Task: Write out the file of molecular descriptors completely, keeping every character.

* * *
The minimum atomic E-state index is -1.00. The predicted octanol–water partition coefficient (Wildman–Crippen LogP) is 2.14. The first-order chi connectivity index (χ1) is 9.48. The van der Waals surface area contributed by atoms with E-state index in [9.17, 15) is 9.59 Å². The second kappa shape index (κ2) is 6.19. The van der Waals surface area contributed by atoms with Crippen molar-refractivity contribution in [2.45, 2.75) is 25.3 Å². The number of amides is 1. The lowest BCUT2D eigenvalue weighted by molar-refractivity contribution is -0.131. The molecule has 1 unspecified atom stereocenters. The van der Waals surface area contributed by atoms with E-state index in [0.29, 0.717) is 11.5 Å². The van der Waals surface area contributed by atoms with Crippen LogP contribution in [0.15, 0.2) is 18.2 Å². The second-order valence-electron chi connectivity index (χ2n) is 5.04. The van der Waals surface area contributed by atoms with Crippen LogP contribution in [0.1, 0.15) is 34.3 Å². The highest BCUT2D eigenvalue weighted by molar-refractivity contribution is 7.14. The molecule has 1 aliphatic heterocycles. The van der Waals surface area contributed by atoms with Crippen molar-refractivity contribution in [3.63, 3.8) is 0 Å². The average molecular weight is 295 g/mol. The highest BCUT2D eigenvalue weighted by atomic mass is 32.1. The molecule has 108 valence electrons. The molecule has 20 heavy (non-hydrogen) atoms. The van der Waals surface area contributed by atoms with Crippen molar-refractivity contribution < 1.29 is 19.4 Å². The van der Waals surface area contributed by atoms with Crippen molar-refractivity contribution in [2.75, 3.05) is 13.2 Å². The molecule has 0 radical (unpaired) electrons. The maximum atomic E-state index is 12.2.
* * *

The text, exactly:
The minimum atomic E-state index is -1.00. The predicted octanol–water partition coefficient (Wildman–Crippen LogP) is 2.14. The first-order chi connectivity index (χ1) is 9.48. The van der Waals surface area contributed by atoms with E-state index in [9.17, 15) is 9.59 Å². The second kappa shape index (κ2) is 6.19. The van der Waals surface area contributed by atoms with Crippen molar-refractivity contribution in [2.45, 2.75) is 25.3 Å². The number of amides is 1. The lowest BCUT2D eigenvalue weighted by molar-refractivity contribution is -0.131. The molecule has 1 unspecified atom stereocenters. The van der Waals surface area contributed by atoms with E-state index in [0.29, 0.717) is 11.5 Å². The van der Waals surface area contributed by atoms with Crippen LogP contribution in [0.15, 0.2) is 18.2 Å². The second-order valence-electron chi connectivity index (χ2n) is 5.04. The van der Waals surface area contributed by atoms with Crippen LogP contribution in [0.1, 0.15) is 34.3 Å². The highest BCUT2D eigenvalue weighted by molar-refractivity contribution is 7.14. The molecule has 1 aliphatic heterocycles. The van der Waals surface area contributed by atoms with Crippen molar-refractivity contribution in [3.63, 3.8) is 0 Å². The average molecular weight is 295 g/mol. The highest BCUT2D eigenvalue weighted by atomic mass is 32.1. The molecule has 108 valence electrons. The molecule has 20 heavy (non-hydrogen) atoms. The van der Waals surface area contributed by atoms with Crippen molar-refractivity contribution < 1.29 is 19.4 Å². The van der Waals surface area contributed by atoms with Crippen molar-refractivity contribution in [2.75, 3.05) is 13.2 Å². The molecule has 0 radical (unpaired) electrons. The maximum atomic E-state index is 12.2.